According to the World Health Organization, depressive disorders will be the leading cause of the global burden of disease by 2030.
This was one of those statements which hit me with a great big sledgehammer in the chest. I found it shocking. I felt the heaviness of infinite sadness settle inside me.
The very same day my big boy came home with a writing competition about changing the world. I told him this fact I’d read, and I could see him visibly changed by hearing it, as I had been. He decided to look into it. A hefty ask for an 11-year old, but unfortunately that’s the tough old world our “tween’s” are living in these days.
Who might get depression? we asked ourselves. “Someone who doesn’t get 300 likes on their selfie,” he said. “A mother stuck at home with no kids to care for anymore and no life,” I said. “Someone who works too hard like Dad,” he said. I asked, “What about your sister when she goes to high school?” and he nodded looking worried. “My brother could have been depressed when that person in his class was being mean all the time,” he said. “Nanny?” I asked. He nodded, not knowing a reason why his loving nanny might get depression, but knowing that depression picks on anyone the black beast chooses.
What does depression look like? we wondered. “It might look like a bully” he said, “who is covering up his sadness by being a bully.” I asked, “What about kids who don’t eat, or eat too much?” and he nodded with an assuredness which frightened me. “Or people who drink too much alcohol or take drugs,” he added. “What about quiet people?” “What about old people?” “People who’ve come back from war?” “People who are too busy,” or “people who are not busy at all.” And then, “What about suicide mum?” I nodded. Yes, depression can look like suicide. How sad, sad, sad that this plague currently thrives in the world of the young. “Or maybe it’s someone who seems bright and happy on the outside and you just can’t tell at all,” I tried. And he agreed. “That’s pretty hard, that one,” we decided.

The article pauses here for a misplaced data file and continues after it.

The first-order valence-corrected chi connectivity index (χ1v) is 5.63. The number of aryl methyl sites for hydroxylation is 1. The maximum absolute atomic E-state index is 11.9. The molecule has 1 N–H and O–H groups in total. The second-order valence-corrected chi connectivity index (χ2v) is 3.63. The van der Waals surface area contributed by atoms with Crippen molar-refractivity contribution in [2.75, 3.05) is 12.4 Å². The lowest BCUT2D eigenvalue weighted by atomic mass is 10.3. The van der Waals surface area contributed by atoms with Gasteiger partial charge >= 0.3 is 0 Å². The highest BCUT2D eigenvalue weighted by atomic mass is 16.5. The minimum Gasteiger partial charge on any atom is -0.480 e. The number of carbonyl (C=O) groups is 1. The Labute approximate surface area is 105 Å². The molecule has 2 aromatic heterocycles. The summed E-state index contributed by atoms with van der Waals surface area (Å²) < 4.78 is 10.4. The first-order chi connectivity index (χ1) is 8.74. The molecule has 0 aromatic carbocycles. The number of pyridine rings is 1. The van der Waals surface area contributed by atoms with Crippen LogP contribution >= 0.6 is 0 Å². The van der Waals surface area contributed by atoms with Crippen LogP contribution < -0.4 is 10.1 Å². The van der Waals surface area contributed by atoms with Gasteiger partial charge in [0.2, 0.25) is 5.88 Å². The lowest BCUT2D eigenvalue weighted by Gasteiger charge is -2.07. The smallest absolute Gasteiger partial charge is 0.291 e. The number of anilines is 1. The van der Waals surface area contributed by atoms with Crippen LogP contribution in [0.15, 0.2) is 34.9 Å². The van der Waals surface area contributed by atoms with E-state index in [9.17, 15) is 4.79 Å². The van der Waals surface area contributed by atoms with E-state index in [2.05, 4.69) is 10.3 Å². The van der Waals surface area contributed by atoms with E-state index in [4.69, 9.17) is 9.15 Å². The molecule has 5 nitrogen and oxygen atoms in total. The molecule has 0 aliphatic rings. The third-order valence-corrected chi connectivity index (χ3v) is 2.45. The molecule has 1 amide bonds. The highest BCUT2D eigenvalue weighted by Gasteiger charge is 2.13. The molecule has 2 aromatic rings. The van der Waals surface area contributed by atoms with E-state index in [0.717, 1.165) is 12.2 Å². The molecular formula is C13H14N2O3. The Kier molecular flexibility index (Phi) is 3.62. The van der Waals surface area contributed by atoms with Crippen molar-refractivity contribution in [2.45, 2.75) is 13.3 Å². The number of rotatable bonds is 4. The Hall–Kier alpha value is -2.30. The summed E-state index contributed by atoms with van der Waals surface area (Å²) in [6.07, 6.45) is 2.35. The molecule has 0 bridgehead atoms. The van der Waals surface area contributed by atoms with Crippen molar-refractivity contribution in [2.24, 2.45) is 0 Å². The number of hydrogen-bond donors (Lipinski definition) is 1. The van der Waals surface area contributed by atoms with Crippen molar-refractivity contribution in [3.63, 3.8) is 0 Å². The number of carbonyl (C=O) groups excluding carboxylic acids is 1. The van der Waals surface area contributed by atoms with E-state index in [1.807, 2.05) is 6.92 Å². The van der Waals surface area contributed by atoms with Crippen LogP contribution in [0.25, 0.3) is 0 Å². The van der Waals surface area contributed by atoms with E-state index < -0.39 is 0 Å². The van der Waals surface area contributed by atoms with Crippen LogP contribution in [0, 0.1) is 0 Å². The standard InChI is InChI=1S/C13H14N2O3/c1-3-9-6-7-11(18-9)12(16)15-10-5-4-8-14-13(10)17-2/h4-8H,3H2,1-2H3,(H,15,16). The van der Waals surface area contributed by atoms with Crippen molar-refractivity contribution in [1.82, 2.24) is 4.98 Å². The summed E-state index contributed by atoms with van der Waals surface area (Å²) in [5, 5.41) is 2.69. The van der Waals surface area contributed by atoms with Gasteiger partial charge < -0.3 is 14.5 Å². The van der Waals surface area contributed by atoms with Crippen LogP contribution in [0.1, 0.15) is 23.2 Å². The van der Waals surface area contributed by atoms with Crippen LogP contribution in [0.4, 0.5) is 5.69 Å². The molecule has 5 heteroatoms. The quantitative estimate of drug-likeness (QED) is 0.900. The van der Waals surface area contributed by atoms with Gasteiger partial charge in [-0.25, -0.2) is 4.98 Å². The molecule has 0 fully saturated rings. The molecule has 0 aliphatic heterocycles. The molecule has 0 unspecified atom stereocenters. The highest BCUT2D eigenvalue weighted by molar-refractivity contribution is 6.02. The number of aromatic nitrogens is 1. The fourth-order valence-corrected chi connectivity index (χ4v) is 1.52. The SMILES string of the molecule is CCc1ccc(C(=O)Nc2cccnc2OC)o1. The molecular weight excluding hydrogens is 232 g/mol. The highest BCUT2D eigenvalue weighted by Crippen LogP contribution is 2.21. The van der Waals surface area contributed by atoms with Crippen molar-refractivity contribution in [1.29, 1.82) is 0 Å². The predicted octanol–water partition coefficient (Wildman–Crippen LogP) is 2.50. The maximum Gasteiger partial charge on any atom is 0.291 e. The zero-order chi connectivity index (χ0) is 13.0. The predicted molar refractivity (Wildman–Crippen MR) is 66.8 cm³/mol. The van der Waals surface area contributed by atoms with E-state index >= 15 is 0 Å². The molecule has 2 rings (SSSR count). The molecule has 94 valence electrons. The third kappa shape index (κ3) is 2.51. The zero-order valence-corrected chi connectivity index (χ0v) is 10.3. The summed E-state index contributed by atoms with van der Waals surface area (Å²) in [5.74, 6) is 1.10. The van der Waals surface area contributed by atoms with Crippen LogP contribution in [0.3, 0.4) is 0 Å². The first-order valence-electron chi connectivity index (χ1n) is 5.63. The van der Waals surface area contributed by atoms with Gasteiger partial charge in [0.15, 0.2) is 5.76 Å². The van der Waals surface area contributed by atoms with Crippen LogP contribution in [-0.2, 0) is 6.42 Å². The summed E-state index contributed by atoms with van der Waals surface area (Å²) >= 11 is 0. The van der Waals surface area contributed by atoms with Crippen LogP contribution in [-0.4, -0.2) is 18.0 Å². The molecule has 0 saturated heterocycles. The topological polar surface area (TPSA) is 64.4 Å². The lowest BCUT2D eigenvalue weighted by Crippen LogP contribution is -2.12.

How can you fix depression? we now really wanted to know. He was touched by this policeman’s story… Kevin Briggs worked as a highway patrol officer on the Golden Gate Bridge for most of his career. When it was built in 1937, this majestic San Francisco bridge was deemed by the chief engineer Joseph Strauss to be “practically suicide-proof – suicide from the bridge is neither practical nor probable”. From then, to now, there have been over 1600 suicide’s and the number is relentlessly growing. The lucky one to two per cent of people who survived their jump, knew the second they let go that they had made a mistake and they wanted to live. Kevin Briggs came in contact with hundreds of suicidal people on the Golden Gate Bridge. Without any training in mental health or suicide when he began, Briggs felt all he could do was simply be there next to the people standing on the precipice, and listen to them talk. For as long as it took, he would stand there and listen – he mightn’t be trained, but any old person can listen, so he did. Of all he came in contact with, Briggs saved all of those hundreds of people attempting suicide because he listened, except two. Hundreds of people are still in this world, and eternally grateful to Kevin Briggs for listening that day. It turns out they wanted to live after all. That their depression actually could be healed. And it started with someone lending an ear.
“But that’s not that hard to do, is it?” asked my son.
Do you think we can something to avoid the 2030 depression epidemic? How can we help or heal individuals?
Lifeline 13 11 14
Black Dog – www.blackdoginstitute.org.au
Beyond Blue – https://www.beyondblue.org.au/